Of the many pieces written the past two days honoring jazz pianist and composer Dave Brubeck, who died this week, some have focused on the music legend’s faith and how it influenced his music.
Brubeck never fit the stereotype of a high-profile entertainer, the Washington Post said. “He defied the raffish image of the jazz musician by being a clean-living family man who lived with his wife and six children.”
And religion was a part of his life since childhood, according to a piece in the Get Religion blog, which aggregated past profiles of Brubeck. “Through the decades, Brubeck has struggled to talk about the private journey that has defined his faith. … He explained that he was ‘reared as a Presbyterian by a Christian Scientist mother who attended a Methodist Church.’ He also stressed that three Jewish teachers shaped his life — philosopher Irving Goleman, composer Darius Milhaud and Jesus.”
Brubeck was eventually baptized into the Catholic Church, the result of a Mass he was commissioned to write in 1979, titled “To Hope! A celebration.”
“So I said, ‘Well, nobody told me to write it, so I didn’t write it. I’m finished with The Mass, I’m going to the Bahamas with my family, and I’m going to take a vacation. I’ve been working very hard.’ So I get down there, and what happens? I dream the Our Father because a priest tells me I left it out. So I jump up in the middle of the night, and write it all down. And now it’s in The Mass.”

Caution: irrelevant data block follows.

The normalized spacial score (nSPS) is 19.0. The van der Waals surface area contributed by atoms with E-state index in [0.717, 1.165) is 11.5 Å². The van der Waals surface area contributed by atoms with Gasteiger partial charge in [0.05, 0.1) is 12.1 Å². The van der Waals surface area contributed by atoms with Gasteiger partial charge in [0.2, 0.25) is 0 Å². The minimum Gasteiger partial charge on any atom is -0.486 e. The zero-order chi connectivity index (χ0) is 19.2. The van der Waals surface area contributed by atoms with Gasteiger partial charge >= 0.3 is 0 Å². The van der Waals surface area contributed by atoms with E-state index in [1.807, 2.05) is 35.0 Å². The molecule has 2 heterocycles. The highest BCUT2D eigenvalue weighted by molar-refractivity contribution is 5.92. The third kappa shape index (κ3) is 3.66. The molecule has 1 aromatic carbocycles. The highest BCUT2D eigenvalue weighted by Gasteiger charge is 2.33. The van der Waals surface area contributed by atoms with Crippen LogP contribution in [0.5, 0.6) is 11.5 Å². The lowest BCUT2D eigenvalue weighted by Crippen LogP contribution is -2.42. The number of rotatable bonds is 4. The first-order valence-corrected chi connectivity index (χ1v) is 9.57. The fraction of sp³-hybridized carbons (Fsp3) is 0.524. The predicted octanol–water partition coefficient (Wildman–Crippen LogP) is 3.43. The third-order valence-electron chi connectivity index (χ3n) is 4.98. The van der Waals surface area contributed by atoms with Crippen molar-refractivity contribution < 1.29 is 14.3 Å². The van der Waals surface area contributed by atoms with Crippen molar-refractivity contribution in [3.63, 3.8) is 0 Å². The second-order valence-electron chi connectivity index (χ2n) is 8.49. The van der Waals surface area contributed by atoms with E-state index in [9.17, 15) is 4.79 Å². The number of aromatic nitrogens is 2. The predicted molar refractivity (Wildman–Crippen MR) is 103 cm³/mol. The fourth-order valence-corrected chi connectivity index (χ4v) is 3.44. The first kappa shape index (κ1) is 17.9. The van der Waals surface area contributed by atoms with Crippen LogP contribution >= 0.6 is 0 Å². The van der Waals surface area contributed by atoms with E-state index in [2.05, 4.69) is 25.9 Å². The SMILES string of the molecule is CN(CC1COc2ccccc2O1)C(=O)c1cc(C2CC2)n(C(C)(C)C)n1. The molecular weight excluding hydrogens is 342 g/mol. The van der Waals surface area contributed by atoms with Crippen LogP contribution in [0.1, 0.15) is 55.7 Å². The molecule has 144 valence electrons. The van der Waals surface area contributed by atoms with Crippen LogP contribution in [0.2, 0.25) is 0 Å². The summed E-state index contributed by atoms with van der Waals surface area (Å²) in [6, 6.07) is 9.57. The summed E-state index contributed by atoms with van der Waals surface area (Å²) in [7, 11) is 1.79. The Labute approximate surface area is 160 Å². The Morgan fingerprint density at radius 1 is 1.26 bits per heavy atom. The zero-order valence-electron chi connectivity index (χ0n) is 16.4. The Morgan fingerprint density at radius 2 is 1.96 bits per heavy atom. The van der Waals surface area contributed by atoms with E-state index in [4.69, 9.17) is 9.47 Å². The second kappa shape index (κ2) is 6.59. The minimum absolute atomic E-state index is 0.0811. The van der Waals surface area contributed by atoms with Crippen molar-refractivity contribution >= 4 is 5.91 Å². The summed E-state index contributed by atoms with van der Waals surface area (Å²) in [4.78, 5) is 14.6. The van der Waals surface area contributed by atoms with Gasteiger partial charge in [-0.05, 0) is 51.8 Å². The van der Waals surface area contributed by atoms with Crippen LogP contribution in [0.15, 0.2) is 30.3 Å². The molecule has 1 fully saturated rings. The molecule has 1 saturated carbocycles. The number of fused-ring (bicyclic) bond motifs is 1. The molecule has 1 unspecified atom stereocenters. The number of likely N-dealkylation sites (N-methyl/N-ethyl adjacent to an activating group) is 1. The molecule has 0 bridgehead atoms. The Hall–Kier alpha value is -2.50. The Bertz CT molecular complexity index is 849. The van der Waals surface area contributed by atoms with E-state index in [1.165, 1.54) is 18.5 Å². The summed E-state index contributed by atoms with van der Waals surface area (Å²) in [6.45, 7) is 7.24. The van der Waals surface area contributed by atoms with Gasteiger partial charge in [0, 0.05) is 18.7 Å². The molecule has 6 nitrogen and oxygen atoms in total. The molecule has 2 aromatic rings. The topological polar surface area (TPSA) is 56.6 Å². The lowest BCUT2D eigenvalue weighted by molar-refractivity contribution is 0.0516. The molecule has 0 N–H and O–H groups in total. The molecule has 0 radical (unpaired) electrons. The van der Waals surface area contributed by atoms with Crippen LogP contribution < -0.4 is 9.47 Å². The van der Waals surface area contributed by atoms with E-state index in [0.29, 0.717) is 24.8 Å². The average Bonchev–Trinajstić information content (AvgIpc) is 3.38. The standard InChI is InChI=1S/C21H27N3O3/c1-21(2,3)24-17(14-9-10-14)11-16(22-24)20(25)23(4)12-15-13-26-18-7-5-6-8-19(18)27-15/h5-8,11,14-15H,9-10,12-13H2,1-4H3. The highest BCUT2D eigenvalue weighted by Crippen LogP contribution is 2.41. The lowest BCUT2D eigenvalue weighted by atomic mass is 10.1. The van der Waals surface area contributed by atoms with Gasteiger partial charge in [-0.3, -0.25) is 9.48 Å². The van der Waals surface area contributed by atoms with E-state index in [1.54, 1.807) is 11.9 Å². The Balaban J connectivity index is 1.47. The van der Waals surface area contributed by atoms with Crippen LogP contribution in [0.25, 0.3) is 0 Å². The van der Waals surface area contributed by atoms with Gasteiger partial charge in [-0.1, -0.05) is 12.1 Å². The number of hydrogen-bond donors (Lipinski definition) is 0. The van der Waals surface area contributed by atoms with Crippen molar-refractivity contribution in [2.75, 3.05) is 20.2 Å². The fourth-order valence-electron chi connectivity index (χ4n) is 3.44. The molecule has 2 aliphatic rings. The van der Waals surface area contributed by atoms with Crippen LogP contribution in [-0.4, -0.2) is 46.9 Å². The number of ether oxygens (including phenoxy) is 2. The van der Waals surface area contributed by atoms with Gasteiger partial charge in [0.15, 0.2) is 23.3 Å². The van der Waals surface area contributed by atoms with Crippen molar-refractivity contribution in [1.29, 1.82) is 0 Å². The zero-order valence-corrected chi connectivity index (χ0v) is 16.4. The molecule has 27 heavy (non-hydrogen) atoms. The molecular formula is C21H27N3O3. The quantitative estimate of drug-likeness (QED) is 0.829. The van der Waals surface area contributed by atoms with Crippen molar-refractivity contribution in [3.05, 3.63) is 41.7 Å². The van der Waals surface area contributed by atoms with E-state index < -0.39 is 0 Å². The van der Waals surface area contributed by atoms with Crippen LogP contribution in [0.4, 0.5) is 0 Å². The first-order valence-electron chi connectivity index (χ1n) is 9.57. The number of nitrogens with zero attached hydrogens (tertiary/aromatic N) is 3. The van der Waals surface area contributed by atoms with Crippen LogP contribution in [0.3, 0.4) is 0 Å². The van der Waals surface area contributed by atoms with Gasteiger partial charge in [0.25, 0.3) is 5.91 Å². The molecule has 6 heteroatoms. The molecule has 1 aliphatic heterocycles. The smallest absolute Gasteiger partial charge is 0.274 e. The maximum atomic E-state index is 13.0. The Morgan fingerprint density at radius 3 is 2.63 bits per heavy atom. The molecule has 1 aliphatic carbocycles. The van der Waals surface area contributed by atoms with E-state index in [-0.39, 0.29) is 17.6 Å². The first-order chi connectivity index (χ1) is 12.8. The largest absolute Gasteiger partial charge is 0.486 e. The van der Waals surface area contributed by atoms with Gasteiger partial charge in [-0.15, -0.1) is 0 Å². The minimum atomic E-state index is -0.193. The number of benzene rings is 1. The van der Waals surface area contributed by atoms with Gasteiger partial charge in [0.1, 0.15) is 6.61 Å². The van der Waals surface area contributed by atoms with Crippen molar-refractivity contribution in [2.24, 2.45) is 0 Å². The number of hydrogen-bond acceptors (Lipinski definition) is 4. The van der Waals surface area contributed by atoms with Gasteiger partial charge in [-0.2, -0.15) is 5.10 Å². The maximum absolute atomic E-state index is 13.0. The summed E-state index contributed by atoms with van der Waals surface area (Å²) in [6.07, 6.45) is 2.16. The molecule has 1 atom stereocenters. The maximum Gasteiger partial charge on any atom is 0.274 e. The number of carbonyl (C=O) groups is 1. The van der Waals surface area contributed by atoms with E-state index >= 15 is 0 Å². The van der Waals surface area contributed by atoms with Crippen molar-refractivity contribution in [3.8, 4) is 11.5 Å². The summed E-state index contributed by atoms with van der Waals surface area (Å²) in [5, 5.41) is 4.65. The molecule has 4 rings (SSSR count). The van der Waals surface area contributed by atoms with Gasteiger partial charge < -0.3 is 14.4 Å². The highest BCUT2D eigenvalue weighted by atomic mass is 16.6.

Brubeck said the experience prompted him to join the Catholic Church “because someone somewhere was pulling me toward that end. Over the years I’ve had strong friendships with many priests. As a matter of fact, a group of Christian leaders from the National Council of Churches came to my house in the 1950s to ask me to write music for a Mass. I didn’t think I was ready at that time. So, in a sense, I guess joining the church and writing the Mass was a culmination of a long journey that is still going on.”
Brubeck didn’t act on the idea of writing sacred music until 1965, according to David Anderson of Religion News Service, when he wrote a short piece, “Let Not Your Heart Be Troubled,” to comfort his brother, Howard, whose son had died of a brain tumor at age 16.
“That piece was incorporated into 1968’s ‘A Light in the Wilderness,’ his first full-scale sacred composition. That was followed by a series of pieces including 1969’s ‘The Gates of Justice,’ a choral work using words from Martin Luther King, Jr.; ‘Truth is Fallen,’ in 1971; ‘La Fiesta de la Posada’ in 1975; and ‘Beloved Son,’ in 1978.”
Anderson noted that other jazz greats have written sacred music. “Duke Ellington, for example, was invited to give what he called a Sacred Concert at San Francisco’s Grace Episcopal Cathedral in 1965, and the great jazz pianist Mary Lou Williams composed a jazz Mass, ‘Mass for Peace.’ ”
Brubeck once explained to Religion & Ethics NewsWeekly why jazz syncs with religious music. “Well, it would go back to the spirituals and the gospel singing that is so wonderful, so rhythmic and so great in certain churches, and you reach that audience if you have that gospel feeling.”